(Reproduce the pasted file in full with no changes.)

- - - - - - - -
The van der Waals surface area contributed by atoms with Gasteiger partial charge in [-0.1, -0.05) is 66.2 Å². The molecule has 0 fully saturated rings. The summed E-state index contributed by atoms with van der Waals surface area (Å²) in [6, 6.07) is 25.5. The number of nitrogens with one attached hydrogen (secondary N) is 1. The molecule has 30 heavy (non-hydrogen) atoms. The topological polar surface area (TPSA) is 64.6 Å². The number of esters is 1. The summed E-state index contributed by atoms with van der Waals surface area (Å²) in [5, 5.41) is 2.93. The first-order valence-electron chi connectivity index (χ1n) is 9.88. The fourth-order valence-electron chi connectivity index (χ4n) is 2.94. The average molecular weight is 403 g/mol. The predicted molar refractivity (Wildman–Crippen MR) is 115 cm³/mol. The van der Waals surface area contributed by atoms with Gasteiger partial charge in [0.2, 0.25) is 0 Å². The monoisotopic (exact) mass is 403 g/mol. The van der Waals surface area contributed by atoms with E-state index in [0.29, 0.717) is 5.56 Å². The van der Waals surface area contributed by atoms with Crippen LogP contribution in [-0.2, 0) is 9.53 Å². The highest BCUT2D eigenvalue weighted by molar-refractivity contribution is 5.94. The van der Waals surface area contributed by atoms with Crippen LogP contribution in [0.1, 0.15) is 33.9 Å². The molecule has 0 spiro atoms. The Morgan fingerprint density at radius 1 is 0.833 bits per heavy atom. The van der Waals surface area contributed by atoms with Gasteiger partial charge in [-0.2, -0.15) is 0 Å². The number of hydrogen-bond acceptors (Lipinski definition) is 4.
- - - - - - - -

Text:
The van der Waals surface area contributed by atoms with Gasteiger partial charge in [-0.1, -0.05) is 66.2 Å². The molecule has 0 fully saturated rings. The summed E-state index contributed by atoms with van der Waals surface area (Å²) in [6, 6.07) is 25.5. The number of nitrogens with one attached hydrogen (secondary N) is 1. The molecule has 30 heavy (non-hydrogen) atoms. The topological polar surface area (TPSA) is 64.6 Å². The number of esters is 1. The summed E-state index contributed by atoms with van der Waals surface area (Å²) in [5, 5.41) is 2.93. The first-order valence-electron chi connectivity index (χ1n) is 9.88. The fourth-order valence-electron chi connectivity index (χ4n) is 2.94. The average molecular weight is 403 g/mol. The predicted molar refractivity (Wildman–Crippen MR) is 115 cm³/mol. The van der Waals surface area contributed by atoms with Gasteiger partial charge in [0.2, 0.25) is 0 Å². The monoisotopic (exact) mass is 403 g/mol. The van der Waals surface area contributed by atoms with E-state index in [0.29, 0.717) is 5.56 Å². The van der Waals surface area contributed by atoms with Crippen LogP contribution in [-0.2, 0) is 9.53 Å². The highest BCUT2D eigenvalue weighted by molar-refractivity contribution is 5.94. The van der Waals surface area contributed by atoms with Crippen LogP contribution in [0.1, 0.15) is 33.9 Å². The molecule has 0 spiro atoms. The Morgan fingerprint density at radius 1 is 0.833 bits per heavy atom. The van der Waals surface area contributed by atoms with Gasteiger partial charge in [-0.2, -0.15) is 0 Å². The number of hydrogen-bond acceptors (Lipinski definition) is 4.